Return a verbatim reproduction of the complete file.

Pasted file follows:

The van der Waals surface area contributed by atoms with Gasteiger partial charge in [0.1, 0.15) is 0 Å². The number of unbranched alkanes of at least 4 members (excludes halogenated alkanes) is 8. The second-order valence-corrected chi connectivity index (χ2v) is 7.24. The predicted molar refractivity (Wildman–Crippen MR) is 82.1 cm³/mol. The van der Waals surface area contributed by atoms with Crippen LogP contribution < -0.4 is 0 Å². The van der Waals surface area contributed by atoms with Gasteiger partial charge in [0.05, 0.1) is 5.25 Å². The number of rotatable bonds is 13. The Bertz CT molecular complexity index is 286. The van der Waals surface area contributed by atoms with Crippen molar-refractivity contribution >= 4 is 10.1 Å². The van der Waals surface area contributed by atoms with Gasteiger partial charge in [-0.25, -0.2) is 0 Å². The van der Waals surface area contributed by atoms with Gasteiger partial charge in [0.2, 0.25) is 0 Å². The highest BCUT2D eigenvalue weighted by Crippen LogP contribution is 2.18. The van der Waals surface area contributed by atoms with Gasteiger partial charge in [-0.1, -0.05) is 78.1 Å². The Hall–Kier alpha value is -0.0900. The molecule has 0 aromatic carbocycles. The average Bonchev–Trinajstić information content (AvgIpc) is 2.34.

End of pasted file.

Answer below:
The van der Waals surface area contributed by atoms with Gasteiger partial charge in [0.1, 0.15) is 0 Å². The number of unbranched alkanes of at least 4 members (excludes halogenated alkanes) is 8. The second-order valence-corrected chi connectivity index (χ2v) is 7.24. The predicted molar refractivity (Wildman–Crippen MR) is 82.1 cm³/mol. The van der Waals surface area contributed by atoms with Crippen LogP contribution < -0.4 is 0 Å². The van der Waals surface area contributed by atoms with Gasteiger partial charge in [0.05, 0.1) is 5.25 Å². The number of rotatable bonds is 13. The Bertz CT molecular complexity index is 286. The van der Waals surface area contributed by atoms with Crippen molar-refractivity contribution >= 4 is 10.1 Å². The van der Waals surface area contributed by atoms with Gasteiger partial charge in [-0.25, -0.2) is 0 Å². The van der Waals surface area contributed by atoms with Gasteiger partial charge in [0.2, 0.25) is 0 Å². The highest BCUT2D eigenvalue weighted by Crippen LogP contribution is 2.18. The van der Waals surface area contributed by atoms with Gasteiger partial charge in [-0.1, -0.05) is 78.1 Å². The Hall–Kier alpha value is -0.0900. The molecule has 0 aromatic carbocycles. The average Bonchev–Trinajstić information content (AvgIpc) is 2.34.